series Sat. night---"Wuya yu maque," or "Crows and Sparrows," 1949,
dir. Junli Zheng:
(From the Center's e-mail description)
"Shooting was completed several days before the People's Liberation
Army entered Shanghai on May 2, 1949; prior to this time, filmmakers
were harassed by censors and hid the film in a studio ceiling to avoid
confiscation. Set in a boarding house, the film portrays the tenants'
struggle to keep their homes after a greedy Nationalist official plots
to sell the building [he had commandeered] and run off to Taiwan.
Rather than uniting effectively, the tenants squabble and scatter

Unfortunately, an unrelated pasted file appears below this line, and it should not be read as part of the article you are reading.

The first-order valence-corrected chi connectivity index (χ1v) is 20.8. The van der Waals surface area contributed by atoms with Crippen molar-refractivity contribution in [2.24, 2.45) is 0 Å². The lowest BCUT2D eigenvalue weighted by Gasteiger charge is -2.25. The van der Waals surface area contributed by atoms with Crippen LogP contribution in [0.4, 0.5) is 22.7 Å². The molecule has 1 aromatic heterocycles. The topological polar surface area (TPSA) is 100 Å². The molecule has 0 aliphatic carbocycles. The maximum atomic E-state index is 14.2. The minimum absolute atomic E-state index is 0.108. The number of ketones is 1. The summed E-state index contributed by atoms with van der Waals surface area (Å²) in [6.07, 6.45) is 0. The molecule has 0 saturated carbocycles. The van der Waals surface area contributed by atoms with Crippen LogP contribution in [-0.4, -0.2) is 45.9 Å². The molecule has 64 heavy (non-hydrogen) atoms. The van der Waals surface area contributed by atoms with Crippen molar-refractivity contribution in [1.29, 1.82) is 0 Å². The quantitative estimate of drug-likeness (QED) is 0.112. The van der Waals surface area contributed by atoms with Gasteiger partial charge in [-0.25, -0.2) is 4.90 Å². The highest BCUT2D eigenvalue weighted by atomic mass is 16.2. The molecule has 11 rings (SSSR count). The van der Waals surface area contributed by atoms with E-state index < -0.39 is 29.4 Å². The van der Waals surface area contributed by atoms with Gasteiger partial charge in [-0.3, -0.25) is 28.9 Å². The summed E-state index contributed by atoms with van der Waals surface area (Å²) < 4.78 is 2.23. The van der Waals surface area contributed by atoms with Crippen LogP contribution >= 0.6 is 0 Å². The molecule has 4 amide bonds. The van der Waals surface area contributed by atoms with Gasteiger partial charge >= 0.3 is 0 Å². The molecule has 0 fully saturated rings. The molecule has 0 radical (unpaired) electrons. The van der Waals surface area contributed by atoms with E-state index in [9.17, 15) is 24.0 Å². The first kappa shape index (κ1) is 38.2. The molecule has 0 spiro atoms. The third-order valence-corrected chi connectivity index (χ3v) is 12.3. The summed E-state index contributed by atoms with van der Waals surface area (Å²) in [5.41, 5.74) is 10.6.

like sparrows that are bullied by larger crows." In the end, though,
the "Monkey" (as they all call the slum lord) is gone and the formerly
downtrodden share the building in communal bliss.
Apart from the fascinating political context (with, for instance, a
character who is a teacher and tries not to rock the boat when fellows
are being arrested, but ends up arrested himself anyway), it had some
truly fine performances and great faces and some surprisingly well-
drawn characters (considering their number and the overt political
message of the film). Plus one guy---really the spiritual hero of
the house, Old Kong---is a proofreader, and we get to see him at work
at one point.
I have to say, it's really staying with me. I find myself pondering
the characters and kinda believing they existed.